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Opposition to B.C. resource projects comes with economic repercussions

For those wondering just how easy it is to pursue resource projects in B.C. these days, look no further than Burnaby Mountain.

In many ways it has become a symbol of the growing resistance inside the province to anything that involves digging holes and extracting the mineral or energy riches that lie beneath the earth. More than a couple dozen protesters trying to block Kinder Morgan's attempts to do preparatory work on its proposed pipeline expansion have been arrested in recent days, invoking memories of blockades and anti-development demonstrations that have become an integral part of B.C.'s rich resistance history.

But something feels different about what is taking place now. The opposition to resource development, in particular, is growing. And it's not just tree-bound activists and First Nations leaders determined to stop anything that looks environmentally dangerous or that would encourage fossil fuel dependency. Increasingly it's the province's political leadership as well.

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Vancouver Mayor Gregor Robertson campaigned in the recent civic election on his desire to thwart the Kinder Morgan expansion.

But there may not be a bigger adversary of the project than Burnaby Mayor Derek Corrigan, who was recently quoted as saying: "This is going to be a war and it's going to be one that carries on for a number of years."

Let that sink in for a minute. Mr. Corrigan already has city lawyers in court trying to persuade Kinder Morgan to surrender to the opposition. It's a strategy that has been used by environmentalists and others for years. But as The Globe and Mail's Mark Hume has revealed, the number of resource projects being tied up in the courts these days is staggering.

In his research, Mr. Hume found $25-billion worth of planned developments being stalled by 38 court actions. They are temporarily (and maybe permanently) halting pipelines, mines, a dam and a coal port.

Many of these initiatives have been launched by representatives acting on behalf of First Nations, which collectively have been emboldened by new powers invested in them by the courts.

And this is all fine, of course. Those now before a judge have pursued a legal right. And they are likely as determined as Mr. Corrigan to thwart the development process just long enough that the project proponent will give up and go home. And that's okay too, as long as people understand that when those evil multinationals wanting to plunder our natural resources for fun and profit decide it's no longer worth the hassle of setting up shop here, it will be a decision that comes with consequences.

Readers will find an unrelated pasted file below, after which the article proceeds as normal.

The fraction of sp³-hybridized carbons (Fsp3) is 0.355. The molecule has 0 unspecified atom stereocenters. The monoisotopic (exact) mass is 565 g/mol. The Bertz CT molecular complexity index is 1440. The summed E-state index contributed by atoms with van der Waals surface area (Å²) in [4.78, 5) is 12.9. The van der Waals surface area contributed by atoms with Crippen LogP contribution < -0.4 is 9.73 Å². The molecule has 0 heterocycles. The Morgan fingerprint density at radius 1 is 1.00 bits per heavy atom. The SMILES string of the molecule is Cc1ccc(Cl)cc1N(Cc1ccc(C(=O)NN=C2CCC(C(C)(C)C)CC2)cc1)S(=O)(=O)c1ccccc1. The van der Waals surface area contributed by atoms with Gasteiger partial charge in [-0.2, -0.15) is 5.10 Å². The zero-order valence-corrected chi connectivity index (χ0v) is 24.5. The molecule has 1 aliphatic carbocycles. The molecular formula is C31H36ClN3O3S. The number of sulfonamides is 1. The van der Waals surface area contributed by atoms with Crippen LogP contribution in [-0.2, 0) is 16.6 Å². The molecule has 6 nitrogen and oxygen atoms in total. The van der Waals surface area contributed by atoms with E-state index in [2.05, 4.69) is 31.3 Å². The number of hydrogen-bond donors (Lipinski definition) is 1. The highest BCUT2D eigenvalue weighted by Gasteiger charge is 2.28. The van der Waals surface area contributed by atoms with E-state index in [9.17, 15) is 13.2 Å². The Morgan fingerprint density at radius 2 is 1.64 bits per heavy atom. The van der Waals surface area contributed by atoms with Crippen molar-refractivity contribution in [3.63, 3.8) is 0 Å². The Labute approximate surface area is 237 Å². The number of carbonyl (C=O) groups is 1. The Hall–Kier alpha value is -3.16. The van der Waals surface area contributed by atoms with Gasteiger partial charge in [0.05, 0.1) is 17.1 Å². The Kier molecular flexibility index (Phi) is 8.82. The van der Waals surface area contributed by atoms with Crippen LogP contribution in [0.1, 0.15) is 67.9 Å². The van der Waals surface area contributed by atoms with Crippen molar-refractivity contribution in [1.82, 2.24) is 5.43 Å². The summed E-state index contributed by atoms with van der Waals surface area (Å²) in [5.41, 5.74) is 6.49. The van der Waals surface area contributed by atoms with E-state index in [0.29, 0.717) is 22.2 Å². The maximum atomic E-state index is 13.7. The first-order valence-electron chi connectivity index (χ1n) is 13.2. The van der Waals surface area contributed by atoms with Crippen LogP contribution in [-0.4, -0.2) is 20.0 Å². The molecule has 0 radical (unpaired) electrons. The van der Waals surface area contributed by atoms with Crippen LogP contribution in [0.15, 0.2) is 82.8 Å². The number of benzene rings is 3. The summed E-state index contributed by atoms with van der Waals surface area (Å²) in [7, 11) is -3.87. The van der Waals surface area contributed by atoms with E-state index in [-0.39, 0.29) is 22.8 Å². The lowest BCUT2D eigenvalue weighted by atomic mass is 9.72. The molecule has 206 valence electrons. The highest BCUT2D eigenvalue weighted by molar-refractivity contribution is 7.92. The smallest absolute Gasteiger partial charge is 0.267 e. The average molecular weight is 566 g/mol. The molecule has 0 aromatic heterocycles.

The natural resource industry in B.C. accounts for up to 13 per cent of the province's gross domestic product. (Economists argue that number actually understates the broader impact the industry has on the economy because it doesn't account for sizeable downstream benefits to other businesses). Now, 13 per cent is not a figure that suggests we are reliant on cutting down trees and building pipelines for our every need. But it represents a vast amount of money to the government, billions in fact, which it uses to help pay for schools and hospitals and new transit lines. If and when that revenue starts to dry up, and there is nothing there to replace it, trouble will follow.

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In this year's Speech from the Throne, for instance, the B.C. government spelled out how important a thriving natural gas industry is to the future of the province. Even though its development is far from certain, the government is already looking at royalties from it to build the roads and bridges of the future. That's scary actually. At the same time, you have some would-be suitors indicating they are losing patience with the province because of court battles and regulatory delays.

Former Quebec premier Jean Charest was in town recently to speak to a conference organized by the B.C. Business Council. He now travels the world offering advice to companies looking for opportunities in Canada. He said the country, and B.C. in particular, is gaining an international reputation as a difficult place to do business. And that rep is scaring away investors.

Again, all that is okay as long as people understand that it does come with economic repercussions. Maybe Derek Corrigan has a plan to fill that financial void as it begins to emerge. More likely, though, it won't be his problem to deal with.

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About the Author
National affairs columnist

Gary Mason began his journalism career in British Columbia in 1981, working as a summer intern for Canadian Press. More


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